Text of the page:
Posted on April 7, 2015 at 6:00 am
There are many unwritten rules of parenting. One of which is, “if you have kids under the age of eight, you will have an obscene amount of cheap, plastic toys in your house.” Ok, I’m not really sure at which age this ends. I just picked eight because I’m hoping the end is in sight.
While we try not to add plastic toys to our kids’ overflowing toy boxes, we still seem to accumulate them. I’ve actually been known to sneak in after my kids are in bed and throw out the plastic toys I’m sure they’ve forgotten about. However, despite my efforts, the plastic just keeps coming. I know we’re partly to blame for this; after all, we do give in to the occasional kid’s meal when we are on vacation. But by far, the biggest offender is the dreaded birthday party goody bag. I know I’m not the only parent that cringes a little when those little bags are being handed out. I get it, though—who wants to spend a lot of money on gifts for attendees when the expenses of a birthday party can add up so fast? Those cheap, plastic dollar store trinkets are the easiest and least expensive way to go.
Although I’m tempted, I’m not quite brave enough to be the first parent to ditch the goody bags all together. So instead, I’ve tried to get creative with what I give in an effort to have fewer plastic items inevitably filling trash cans or giveaway boxes a few weeks (more like days) after the party. If you are ready to join me in banning the plastic, here are a few of my favorite goody bag ideas.
My favorite goody bag ever was one my mom came up with. She collected cookie cutters from second hand stores and then she helped my daughter make homemade Kool-Aid play dough in a variety of colors and scents. Each kid went home with a bag of play dough (the homemade stuff is the best) and a cookie cutter that they picked out. The kids loved it and the moms were thrilled to have new, homemade play dough that they didn’t have to make themselves.
Another goody bag I enjoy doing is an art supply bag. If you stock up during back to school sales you can get 24-packs of crayons for really cheap, as well as other fun art supplies such as different shaped erasers, pencil sharpeners, and decorative pencils. This type of goody bag is perfect for a birthday that falls halfway or more through the school year when everybody’s school supplies are starting to look a little sad. Another fun art supply to include is some large sidewalk chalk. You can buy a big package and then divide it between bags. Another art-related idea is to pick up a bunch of different themed coloring books from the dollar store and let each kid pick a coloring book and take home a new package of crayons.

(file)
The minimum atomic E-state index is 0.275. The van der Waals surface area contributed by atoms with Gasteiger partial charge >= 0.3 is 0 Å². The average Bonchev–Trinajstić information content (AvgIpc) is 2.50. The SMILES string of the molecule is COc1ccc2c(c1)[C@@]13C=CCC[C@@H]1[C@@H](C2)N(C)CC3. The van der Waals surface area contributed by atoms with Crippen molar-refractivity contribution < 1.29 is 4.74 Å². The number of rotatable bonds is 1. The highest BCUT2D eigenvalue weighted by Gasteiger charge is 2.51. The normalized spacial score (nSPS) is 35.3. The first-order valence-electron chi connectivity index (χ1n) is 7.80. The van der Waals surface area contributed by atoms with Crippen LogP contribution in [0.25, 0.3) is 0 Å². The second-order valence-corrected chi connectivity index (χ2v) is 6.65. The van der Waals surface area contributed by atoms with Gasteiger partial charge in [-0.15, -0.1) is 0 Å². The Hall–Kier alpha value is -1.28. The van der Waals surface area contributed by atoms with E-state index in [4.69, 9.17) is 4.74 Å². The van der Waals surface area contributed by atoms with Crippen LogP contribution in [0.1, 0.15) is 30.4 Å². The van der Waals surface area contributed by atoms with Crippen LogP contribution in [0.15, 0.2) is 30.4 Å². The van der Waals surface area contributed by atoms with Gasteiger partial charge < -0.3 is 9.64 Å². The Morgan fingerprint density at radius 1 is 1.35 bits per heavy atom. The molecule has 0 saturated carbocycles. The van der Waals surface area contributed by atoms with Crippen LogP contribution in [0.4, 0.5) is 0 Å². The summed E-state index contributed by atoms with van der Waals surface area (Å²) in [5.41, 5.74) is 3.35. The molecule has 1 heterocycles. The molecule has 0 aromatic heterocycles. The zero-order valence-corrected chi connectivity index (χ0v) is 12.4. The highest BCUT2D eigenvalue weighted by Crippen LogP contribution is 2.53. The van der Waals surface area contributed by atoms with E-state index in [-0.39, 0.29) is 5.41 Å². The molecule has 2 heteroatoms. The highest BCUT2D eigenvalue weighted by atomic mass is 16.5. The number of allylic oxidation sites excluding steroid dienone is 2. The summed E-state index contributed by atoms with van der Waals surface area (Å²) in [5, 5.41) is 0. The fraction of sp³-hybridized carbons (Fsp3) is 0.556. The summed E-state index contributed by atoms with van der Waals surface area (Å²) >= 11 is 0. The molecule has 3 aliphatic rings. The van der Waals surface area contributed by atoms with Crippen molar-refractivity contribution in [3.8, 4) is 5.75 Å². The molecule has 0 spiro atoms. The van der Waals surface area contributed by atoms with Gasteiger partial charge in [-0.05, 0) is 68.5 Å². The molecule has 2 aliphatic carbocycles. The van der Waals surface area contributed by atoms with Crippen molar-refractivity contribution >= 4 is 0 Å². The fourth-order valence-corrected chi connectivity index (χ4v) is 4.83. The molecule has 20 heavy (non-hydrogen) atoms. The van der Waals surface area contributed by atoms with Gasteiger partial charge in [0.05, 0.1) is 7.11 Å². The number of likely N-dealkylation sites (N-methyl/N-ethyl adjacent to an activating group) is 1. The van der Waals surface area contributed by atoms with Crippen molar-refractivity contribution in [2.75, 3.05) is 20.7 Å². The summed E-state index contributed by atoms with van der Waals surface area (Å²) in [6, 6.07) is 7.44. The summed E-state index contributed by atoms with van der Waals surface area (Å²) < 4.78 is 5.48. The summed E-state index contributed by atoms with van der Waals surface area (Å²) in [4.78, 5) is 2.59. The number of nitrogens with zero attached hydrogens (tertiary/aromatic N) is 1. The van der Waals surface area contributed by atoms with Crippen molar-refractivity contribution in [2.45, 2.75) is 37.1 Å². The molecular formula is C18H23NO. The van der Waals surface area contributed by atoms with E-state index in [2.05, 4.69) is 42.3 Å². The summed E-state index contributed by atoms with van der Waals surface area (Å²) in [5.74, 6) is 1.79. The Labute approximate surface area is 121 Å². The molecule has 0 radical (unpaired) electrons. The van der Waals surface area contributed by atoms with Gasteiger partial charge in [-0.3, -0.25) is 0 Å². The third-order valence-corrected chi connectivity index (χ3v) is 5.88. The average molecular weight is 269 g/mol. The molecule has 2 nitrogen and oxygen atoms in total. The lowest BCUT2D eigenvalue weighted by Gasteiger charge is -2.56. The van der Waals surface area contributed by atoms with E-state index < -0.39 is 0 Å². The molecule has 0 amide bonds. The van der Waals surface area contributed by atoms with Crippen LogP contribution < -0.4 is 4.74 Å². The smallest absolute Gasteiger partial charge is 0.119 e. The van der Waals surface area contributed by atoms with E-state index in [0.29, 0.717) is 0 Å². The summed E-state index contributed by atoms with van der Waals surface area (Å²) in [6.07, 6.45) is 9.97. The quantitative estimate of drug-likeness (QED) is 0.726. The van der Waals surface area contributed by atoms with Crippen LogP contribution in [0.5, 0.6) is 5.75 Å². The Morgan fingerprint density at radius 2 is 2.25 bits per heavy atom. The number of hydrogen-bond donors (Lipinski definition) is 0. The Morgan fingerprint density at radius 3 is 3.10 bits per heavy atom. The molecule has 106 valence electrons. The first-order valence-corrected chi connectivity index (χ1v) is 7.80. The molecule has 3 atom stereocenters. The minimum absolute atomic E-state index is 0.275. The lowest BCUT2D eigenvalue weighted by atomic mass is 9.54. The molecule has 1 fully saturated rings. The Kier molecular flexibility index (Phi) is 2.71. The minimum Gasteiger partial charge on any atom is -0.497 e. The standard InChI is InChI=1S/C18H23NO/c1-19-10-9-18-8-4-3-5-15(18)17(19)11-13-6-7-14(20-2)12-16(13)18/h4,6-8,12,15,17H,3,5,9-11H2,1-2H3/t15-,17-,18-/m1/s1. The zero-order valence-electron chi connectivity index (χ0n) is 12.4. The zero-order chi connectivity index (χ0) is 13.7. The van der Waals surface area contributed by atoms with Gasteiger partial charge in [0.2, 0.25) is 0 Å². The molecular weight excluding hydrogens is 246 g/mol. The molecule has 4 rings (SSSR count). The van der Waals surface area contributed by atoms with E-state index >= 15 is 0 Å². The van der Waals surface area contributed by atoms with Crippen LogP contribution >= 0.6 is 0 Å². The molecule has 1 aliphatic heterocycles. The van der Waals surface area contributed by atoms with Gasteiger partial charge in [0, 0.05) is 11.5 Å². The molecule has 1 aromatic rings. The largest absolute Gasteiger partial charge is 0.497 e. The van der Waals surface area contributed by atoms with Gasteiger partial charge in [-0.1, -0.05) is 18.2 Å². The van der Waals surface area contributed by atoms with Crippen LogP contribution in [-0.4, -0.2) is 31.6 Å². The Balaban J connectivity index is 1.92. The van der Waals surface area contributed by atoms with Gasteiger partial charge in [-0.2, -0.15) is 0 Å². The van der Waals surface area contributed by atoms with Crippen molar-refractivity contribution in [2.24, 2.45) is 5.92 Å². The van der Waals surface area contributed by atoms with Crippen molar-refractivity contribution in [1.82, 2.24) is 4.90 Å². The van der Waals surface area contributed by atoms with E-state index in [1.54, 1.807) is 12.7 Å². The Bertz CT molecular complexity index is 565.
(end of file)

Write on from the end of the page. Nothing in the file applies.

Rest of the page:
Including a creative project as part of the entertainment lineup for the party can serve two purposes—it’s fun to make and the result is a perfect takeaway gift. Some simple ideas for this are to help kids make Floam or Oobleck. After the party, let them take it home as a souvenir. You can also pick a craft that goes along with the party’s theme. This past summer we made superhero masks (think The Incredibles) and the kids loved them.
Most of the time, by the end of a party, the kids are full of sugar. Even if it’s just cake, those little bodies don’t take much before they get a little crazy. For this reason, I try to avoid sugary treats for goody bags. I did make an exception one year, and it was worth it. My daughter was having a baseball-themed party and I just happened to see boxes of Cracker Jack popcorn at Dollar Tree. We put the Cracker Jack boxes in red-striped popcorn bags with some baseball-themed temporary tattoos and a foam baseball. Most of the kids had heard of Cracker Jack from singing “Take Me Out to the Ball Game,” but they had no idea what it actually was. I’m all about improving cultural literacy, plus it was cheap, easy and fit the party theme!
One of my daughter’s friends has the dreaded “middle-of-winter” birthday. Instead of having the party at their house, her family held the party at a local dance studio. All the girls were invited to dress in their favorite ballerina clothes and come for a short, fun dance session. Getting a chance to dance and learn from a real instructor was a total treat for the girls. To top it off, instead of leaving with a goody bag, each girl left with a lovely flower and felt like a star ballerina after her big performance.
This last idea is one I haven’t used yet, but am planning to use soon. One thing our family tries to do for birthdays and other holidays is to give experiences rather than gifts. I think the same idea works for a fun “goody bag.” My kids love riding on the Looff Carrousel in Riverfront Park. You get one ride per token, and you can buy 20 tokens for $20.00. This means that for $1.00 I can either give kids a cheap, plastic toy or I can give them a ride on a historic carrousel. For me, the carrousel wins every time. Instead of just handing the kids a token, I’m planning to print off a free carrousel coloring page and tape the token to it. I think this would also be a fun birthday present idea, although I’d definitely add a few more tokens for a present.
I’m not sure at what age the goody bag finally goes away, but if you have any great ideas to get me through the next couple of years I’d love to hear them. Plus, toy bins everywhere will thank you!